Others, however, have used the convention to their advantage, as they seek to prove the extent of their continental shelf and thereby stake their claim under Unclos to a slice of the Arctic. In 2001, Russia asserted that it owned not only the North Pole but also an area amounting to half of the Arctic – 1,325,000 square kilometres of international seabed. Six years later, to dramatise their claim, the Russians cut a hole in the ice, launched a mini submarine and at the North Pole ceremonially planted a rust-proof titanium Russian tricolour on the ocean floor 4,300 metres down. Artur Chilingarov – a noted explorer and also deputy speaker of the Duma – was on board and he was hailed as a national hero. “If a hundred or a thousand years from now someone goes down to where we were, they will see the Russian flag,” he said.

These flag theatrics raised an international outcry. “This isn’t the 15th century,” Peter MacKay, the Canadian foreign minister, declared. “You can’t go around the world and just plant flags and say, ‘We’re claiming this territory.’” Russia’s foreign minister, Sergey Lavrov, responded: “Whenever explorers reach some sort of point that no one else has explored, they plant a flag… That’s how it was on the moon, by the way.”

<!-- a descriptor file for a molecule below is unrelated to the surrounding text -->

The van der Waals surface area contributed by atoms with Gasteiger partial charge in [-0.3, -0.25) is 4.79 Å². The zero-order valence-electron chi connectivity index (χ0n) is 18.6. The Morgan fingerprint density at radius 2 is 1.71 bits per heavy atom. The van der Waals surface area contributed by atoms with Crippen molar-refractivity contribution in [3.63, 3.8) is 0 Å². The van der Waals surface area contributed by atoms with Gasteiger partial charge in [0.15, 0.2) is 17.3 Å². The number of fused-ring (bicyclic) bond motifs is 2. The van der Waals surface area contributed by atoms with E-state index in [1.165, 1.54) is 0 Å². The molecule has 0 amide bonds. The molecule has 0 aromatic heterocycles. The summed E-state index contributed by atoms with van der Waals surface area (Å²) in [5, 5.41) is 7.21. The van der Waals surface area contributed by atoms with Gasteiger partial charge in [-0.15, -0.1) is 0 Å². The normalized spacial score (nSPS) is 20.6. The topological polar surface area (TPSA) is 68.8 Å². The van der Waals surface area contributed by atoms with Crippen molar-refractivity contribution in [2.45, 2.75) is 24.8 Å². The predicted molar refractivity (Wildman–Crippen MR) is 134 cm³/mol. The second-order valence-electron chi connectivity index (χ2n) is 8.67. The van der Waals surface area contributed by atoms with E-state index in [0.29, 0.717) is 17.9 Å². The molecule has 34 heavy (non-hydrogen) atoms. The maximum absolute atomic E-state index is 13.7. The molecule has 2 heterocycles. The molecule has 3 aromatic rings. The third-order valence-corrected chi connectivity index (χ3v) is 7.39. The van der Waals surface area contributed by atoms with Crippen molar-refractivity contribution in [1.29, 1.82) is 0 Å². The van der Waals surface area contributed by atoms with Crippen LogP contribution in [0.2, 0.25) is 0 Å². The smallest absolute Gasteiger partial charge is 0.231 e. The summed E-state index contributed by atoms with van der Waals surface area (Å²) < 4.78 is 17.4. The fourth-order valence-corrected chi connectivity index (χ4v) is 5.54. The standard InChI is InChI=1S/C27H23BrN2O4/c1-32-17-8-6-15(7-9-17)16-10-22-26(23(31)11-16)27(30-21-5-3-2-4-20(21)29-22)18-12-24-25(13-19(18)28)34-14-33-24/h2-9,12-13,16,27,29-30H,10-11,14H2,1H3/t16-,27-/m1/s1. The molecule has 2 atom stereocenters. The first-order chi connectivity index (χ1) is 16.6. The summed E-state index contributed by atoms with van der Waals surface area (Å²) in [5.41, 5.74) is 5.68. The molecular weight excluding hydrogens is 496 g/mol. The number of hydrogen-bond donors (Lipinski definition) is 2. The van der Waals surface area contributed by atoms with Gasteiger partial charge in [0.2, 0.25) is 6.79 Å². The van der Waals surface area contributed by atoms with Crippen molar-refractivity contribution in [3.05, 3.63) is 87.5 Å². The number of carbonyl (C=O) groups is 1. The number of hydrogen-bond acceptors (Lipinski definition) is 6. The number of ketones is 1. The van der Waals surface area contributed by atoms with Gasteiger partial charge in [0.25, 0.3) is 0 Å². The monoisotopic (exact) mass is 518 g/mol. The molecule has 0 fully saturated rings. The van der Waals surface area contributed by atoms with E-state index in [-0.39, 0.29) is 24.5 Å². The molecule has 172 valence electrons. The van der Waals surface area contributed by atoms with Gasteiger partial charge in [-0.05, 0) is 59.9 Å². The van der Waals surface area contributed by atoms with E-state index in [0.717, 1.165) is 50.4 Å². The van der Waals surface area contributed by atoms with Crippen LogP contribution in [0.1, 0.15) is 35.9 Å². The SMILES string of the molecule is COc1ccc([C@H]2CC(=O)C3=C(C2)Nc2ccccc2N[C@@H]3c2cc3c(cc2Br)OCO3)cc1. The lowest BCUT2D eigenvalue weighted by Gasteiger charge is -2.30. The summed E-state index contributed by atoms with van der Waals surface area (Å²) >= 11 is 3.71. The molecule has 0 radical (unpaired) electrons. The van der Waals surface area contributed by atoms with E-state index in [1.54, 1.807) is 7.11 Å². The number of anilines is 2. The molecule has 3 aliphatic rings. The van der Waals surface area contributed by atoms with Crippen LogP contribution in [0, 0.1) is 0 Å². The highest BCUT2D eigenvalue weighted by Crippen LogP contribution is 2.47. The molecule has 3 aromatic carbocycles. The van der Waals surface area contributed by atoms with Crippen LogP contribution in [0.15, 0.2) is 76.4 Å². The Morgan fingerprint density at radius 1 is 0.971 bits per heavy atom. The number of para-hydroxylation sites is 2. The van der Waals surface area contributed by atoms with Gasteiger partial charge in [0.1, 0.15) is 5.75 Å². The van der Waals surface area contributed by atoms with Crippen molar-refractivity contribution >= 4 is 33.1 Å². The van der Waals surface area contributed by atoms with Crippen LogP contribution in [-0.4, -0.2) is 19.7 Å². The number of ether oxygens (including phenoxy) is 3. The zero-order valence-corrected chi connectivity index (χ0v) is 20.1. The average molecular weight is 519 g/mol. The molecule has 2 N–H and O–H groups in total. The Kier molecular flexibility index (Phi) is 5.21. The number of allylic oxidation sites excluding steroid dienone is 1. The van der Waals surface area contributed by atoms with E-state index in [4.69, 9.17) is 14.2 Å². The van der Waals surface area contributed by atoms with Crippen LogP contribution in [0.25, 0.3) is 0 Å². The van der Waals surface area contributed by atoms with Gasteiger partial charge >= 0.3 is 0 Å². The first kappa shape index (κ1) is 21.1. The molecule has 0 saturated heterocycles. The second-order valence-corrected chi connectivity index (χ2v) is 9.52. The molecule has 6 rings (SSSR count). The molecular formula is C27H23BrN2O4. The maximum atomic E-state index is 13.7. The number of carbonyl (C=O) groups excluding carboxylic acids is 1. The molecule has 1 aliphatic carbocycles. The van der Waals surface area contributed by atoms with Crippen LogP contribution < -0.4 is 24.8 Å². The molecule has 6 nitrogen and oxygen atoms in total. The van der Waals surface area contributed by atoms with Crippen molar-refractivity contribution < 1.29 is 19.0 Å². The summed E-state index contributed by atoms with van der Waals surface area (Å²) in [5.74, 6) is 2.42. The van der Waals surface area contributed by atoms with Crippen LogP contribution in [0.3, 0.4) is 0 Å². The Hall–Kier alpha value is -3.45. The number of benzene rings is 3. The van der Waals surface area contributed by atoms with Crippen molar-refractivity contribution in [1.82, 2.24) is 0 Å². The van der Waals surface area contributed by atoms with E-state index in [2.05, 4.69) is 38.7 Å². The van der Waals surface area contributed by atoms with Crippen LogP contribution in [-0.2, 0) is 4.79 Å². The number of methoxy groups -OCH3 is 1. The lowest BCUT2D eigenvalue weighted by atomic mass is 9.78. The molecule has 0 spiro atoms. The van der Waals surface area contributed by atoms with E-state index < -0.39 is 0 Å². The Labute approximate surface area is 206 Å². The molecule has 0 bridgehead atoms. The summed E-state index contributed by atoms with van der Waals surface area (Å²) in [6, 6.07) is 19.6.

So far Russia and Denmark have submitted full claims to the North Pole and the
Lomonosov Ridge, while Canada is expected to make its complete claim in 2018. Of the other two littoral states, the US has ruled itself out of the game because of its failure to ratify the Unclos treaty, while Norway has no geographical grounds to make a bid. Russia has recently tried to press Denmark into talks about a bilateral northern carve-up.

But the Danes want to stay within the UN process, even if this proves lengthy and cumbersome, not least because they took 12 years to gather the scientific data, at a cost of £35m. They see the process as an incentive for the Arctic countries to resolve their territorial issues peacefully and also to exclude potential predator states, notably China.